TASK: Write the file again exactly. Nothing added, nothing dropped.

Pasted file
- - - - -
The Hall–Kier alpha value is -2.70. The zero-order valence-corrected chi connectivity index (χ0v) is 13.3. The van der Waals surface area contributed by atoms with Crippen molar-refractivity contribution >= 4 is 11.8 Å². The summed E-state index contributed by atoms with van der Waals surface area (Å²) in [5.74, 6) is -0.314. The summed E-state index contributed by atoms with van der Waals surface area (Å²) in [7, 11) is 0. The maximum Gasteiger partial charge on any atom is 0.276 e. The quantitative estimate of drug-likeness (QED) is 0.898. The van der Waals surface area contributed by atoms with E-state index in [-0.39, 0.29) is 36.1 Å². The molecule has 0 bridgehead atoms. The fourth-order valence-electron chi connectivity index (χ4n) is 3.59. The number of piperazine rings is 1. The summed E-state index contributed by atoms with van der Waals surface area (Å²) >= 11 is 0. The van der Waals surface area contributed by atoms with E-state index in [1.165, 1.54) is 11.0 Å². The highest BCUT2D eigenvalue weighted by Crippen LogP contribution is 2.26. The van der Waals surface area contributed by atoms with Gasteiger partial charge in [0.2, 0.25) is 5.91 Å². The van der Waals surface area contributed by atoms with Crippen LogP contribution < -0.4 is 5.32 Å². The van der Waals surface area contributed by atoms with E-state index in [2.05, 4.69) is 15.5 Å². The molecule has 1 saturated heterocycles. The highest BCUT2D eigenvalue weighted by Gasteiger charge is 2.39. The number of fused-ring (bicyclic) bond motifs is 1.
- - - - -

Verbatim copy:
The Hall–Kier alpha value is -2.70. The zero-order valence-corrected chi connectivity index (χ0v) is 13.3. The van der Waals surface area contributed by atoms with Crippen molar-refractivity contribution >= 4 is 11.8 Å². The summed E-state index contributed by atoms with van der Waals surface area (Å²) in [5.74, 6) is -0.314. The summed E-state index contributed by atoms with van der Waals surface area (Å²) in [7, 11) is 0. The maximum Gasteiger partial charge on any atom is 0.276 e. The quantitative estimate of drug-likeness (QED) is 0.898. The van der Waals surface area contributed by atoms with E-state index in [-0.39, 0.29) is 36.1 Å². The molecule has 0 bridgehead atoms. The fourth-order valence-electron chi connectivity index (χ4n) is 3.59. The number of piperazine rings is 1. The summed E-state index contributed by atoms with van der Waals surface area (Å²) >= 11 is 0. The van der Waals surface area contributed by atoms with E-state index in [1.165, 1.54) is 11.0 Å². The highest BCUT2D eigenvalue weighted by Crippen LogP contribution is 2.26. The van der Waals surface area contributed by atoms with Gasteiger partial charge in [0.2, 0.25) is 5.91 Å². The van der Waals surface area contributed by atoms with Crippen LogP contribution < -0.4 is 5.32 Å². The van der Waals surface area contributed by atoms with E-state index in [2.05, 4.69) is 15.5 Å². The molecule has 1 saturated heterocycles. The highest BCUT2D eigenvalue weighted by Gasteiger charge is 2.39. The number of fused-ring (bicyclic) bond motifs is 1.